Sit You Down Father, Rest You

14 08 2008

By Teasome




About calming down the economy. When Katkins was talking about it in Glasgow, I found her conversations erm… strange. In fact; she was asking questions like ‘Do we need economic growth’ etc. For the then blue-eyed economist in me it sounded almost blasphemous. No, perhaps simply strange. Not any more, of course. Now, Katkins, I would agree. To hell with economic growth.


I was just thinking, as I mentioned earlier, about renewable energy. I will extend on this one. Say, we build wind turbines. One doesn’t make them out of wood or stone. One makes them out of materials which are essentially petrochemicals. So how is that renewable?


A TEMPORARY answer to that would be: use less petrochemicals right now for other things, and make wind turbines instead. Instead of coca-cola bottles and ugly Chinese dolls. And other trash. Alright, I thought. But millions people, supposedly, are employed in producing and marketing all that trash, mainly in materially worse-off countries. However, come to think of that, do we really need that much employment? Suppose there is a global change in values. People choose a different lifestyle. They work less (globally), produce less, consume less. Demand falls, prices fall, wages fall, employment should be just about right! Katkins, was that what you were saying?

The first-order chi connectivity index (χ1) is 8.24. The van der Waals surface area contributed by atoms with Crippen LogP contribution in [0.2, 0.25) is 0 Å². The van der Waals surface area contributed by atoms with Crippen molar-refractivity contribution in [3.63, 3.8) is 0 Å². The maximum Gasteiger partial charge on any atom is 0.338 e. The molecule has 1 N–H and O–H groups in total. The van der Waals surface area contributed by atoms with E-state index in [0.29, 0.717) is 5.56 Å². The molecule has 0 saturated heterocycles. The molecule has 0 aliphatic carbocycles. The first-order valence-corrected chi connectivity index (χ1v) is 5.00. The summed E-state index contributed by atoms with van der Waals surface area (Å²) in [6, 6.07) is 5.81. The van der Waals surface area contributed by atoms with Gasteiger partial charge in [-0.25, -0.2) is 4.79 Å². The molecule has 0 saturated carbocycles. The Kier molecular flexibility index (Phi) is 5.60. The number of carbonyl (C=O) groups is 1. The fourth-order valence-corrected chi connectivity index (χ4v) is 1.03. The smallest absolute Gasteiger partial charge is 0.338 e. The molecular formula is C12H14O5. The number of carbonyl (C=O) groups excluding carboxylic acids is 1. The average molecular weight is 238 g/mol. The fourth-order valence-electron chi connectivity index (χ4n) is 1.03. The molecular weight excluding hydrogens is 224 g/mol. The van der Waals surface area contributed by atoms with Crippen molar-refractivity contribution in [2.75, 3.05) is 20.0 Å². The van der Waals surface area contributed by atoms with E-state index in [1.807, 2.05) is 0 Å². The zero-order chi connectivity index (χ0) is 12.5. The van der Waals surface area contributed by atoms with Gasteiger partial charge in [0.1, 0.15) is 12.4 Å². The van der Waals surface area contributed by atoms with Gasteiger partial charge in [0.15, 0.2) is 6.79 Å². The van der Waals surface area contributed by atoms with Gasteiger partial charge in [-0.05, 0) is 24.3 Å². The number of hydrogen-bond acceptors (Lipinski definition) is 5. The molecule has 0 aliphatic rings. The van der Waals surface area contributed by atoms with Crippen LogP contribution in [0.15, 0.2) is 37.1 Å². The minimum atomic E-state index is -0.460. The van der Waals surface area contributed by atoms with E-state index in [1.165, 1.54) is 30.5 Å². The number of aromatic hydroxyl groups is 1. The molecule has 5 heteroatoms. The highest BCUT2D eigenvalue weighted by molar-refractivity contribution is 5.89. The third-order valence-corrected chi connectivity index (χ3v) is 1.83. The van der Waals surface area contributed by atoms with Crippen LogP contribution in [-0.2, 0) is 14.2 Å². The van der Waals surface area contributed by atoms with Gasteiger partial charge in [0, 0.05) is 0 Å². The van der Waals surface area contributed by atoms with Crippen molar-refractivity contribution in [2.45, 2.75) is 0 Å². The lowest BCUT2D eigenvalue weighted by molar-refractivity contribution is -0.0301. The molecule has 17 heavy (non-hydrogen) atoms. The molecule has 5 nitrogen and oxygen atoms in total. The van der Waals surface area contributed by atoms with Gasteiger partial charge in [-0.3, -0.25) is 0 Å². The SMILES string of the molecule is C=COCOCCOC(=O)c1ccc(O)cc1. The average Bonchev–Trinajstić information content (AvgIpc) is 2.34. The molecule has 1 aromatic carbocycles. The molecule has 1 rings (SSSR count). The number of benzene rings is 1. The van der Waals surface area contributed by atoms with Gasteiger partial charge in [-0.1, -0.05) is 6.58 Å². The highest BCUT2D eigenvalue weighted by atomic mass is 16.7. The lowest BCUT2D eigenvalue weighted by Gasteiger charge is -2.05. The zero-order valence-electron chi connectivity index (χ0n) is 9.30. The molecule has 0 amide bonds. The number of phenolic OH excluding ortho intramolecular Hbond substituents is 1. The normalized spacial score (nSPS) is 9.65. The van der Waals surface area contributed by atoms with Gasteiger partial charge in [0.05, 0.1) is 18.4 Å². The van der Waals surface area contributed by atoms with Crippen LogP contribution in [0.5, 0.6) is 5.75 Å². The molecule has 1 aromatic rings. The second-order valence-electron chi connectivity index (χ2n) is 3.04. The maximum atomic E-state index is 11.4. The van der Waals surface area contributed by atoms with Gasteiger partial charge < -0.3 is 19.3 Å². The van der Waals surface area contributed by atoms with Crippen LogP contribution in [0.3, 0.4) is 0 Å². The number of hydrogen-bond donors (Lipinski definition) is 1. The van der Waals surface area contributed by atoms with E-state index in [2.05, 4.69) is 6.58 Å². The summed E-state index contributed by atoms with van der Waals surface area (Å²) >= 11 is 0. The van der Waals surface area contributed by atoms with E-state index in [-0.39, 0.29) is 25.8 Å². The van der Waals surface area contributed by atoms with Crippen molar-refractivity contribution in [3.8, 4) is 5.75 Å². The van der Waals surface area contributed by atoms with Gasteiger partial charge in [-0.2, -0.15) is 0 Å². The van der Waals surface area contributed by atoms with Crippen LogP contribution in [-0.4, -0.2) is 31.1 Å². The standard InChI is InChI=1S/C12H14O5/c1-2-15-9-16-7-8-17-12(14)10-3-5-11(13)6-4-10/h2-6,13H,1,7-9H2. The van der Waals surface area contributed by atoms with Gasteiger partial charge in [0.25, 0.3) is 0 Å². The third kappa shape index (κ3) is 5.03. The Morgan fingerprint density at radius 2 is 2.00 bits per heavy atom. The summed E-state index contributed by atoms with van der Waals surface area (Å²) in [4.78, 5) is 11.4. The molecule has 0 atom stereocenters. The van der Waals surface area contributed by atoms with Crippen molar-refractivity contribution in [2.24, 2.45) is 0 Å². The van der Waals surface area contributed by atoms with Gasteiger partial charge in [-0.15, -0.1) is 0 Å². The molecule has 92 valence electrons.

I don’t know though what to do with this issue long term. How will we receive energy in the future, once we have recycled and reused all our petrochemicals? Back to wooden mills? Hah. This is when I get Malthusian.










One response

14 08 2008

Hi T,

great to read all your posts. We’re getting somewhere here … 😉
Anyway, I think the growth idea shouldn’t be rejected that easily – it all depends on the type of growth and its quality. If “growth” just means (as it does right now in conventional economics) more of all the crap that we already have without taking into account the environmental, social, psychological and personal costs (that accrue in the mid- to long-run), then of course: To hell with growth!

But growth can also mean more of: life quality-enhancing (or life-saving) products, alternative therapies (that do really work and are not just a waste of time and money), books that help people, good quality and healthy food, events that bring people together, construction of environmentally “okay” buildings, the invention of new energies, sensible and useful research, fantastic childcare, economic and political consulting that takes ethics more into account, Fair Trade, investment funds with ethical labels …..

Growth in itself is not bad. We all want to grow. But how?

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